One of the under-appreciated aspects of the rise of craft beer in recent years is the care and attention that most craft brewers put into the designs on their bottle labels and cans. It’s something that I’ve taken note of it my Beer of the Week reviews and to me is an integral part of the package. Sure you can still have great taste with a lousy look, but when the two come together you truly have the real deal.
An article in today’s WSJ described how critical the right design was one particular beer. A Craft Brew With a Chimp on the Label Retools to Stand Out on Crowded Shelves:
People weren’t reaching for the “Bitter American” beer.
The beer itself—actually, a lower-alcohol pale ale known as a session ale—wasn’t the problem; that style of brew is a favorite in the booming craft-beer market. Rather, the company behind Bitter American, 21st Amendment Brewery, decided a new package and a new name might help their IPA win over the finicky craft-beer crowd.
In early April, the Bay Area brewer launched Bitter American’s replacement, called Down to Earth, another lower-alcohol IPA with a more citrusy flavor and aroma. The bigger change was on the outside of the can: The chimpanzee floating in dark space on the outside of the Bitter American can was now, on the Down to Earth can, pictured in a colorful tropical locale.
Since the change, sales of Down to Earth to retailers, including grocery stores and bars, are triple what Bitter American sold in all of 2014.
Bitter American was a good beer, but it wasn’t clear from the name or can design exactly what kind of beer it was. I can see why the change made a difference.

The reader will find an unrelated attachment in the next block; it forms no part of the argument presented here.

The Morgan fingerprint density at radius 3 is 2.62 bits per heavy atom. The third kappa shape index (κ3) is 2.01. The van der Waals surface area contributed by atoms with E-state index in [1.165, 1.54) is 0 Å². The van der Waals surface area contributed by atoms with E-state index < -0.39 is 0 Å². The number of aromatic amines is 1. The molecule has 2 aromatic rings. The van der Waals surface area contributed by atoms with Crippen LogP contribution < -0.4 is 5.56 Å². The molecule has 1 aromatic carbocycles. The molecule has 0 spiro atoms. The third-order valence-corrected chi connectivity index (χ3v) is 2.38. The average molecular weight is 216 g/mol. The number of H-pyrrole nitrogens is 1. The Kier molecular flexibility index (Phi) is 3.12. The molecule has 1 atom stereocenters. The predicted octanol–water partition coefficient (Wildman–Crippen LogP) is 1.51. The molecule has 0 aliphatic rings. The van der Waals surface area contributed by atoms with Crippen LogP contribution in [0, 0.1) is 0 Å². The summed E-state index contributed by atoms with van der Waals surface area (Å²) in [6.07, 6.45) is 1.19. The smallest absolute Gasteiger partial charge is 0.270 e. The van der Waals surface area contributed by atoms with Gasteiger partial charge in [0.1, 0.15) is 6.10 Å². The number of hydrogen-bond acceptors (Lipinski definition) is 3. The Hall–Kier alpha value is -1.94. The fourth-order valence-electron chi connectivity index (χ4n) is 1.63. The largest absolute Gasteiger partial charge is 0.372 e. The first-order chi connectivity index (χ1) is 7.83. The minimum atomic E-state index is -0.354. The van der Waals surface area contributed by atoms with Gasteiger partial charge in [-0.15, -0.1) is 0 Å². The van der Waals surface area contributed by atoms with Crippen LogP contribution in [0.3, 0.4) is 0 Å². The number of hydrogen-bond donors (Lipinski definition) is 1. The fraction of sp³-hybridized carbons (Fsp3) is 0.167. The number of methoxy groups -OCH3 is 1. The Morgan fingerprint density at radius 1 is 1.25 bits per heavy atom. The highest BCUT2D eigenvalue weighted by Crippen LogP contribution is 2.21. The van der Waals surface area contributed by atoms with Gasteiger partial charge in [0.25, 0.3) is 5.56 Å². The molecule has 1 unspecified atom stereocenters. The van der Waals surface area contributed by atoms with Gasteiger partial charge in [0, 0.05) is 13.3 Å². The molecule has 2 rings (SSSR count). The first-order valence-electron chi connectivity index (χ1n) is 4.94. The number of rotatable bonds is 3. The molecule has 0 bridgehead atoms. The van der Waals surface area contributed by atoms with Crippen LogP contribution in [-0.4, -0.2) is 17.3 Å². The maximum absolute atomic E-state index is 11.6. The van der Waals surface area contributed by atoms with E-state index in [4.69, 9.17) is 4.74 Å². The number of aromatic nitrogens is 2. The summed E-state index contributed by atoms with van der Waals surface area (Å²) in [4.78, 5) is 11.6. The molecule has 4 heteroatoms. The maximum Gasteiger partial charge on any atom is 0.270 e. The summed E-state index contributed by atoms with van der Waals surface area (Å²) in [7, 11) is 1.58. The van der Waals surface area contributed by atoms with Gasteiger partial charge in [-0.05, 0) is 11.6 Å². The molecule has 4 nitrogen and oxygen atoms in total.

Good design that fits the beer is no longer optional for craft brewers who aspire for greatness:
Designers and beer-makers say a successful package helps tell the story behind both a brewery and a particular beer. The can or bottle has the feel of an artistic one-off; but when it is stocked on a shelf with its sister beers, they call can “hang together and establish a billboard effect for the brand,” says designer Joe Duffy of Duffy & Partners, a Minneapolis design firm that has designed bottles for Summit Brewing Co., with skyline, bridge, and lake illustrations tying it to the St. Paul region.
In the past, craft brands tried to set themselves apart from big brewers by aiming for package design that looked intentionally amateurish, but that isn’t done much anymore, Mr. Evers says.
You can’t take yourself too seriously, but you need to show you put a lot of thought and care into the design and recipe, says 21st Amendment’s Mr. O’Sullivan. “The craft beer consumer can smell it if it’s not real.”
It’s pretty easy to tell which brewers put the thought and time into it and which ones don’t. And it does make a difference.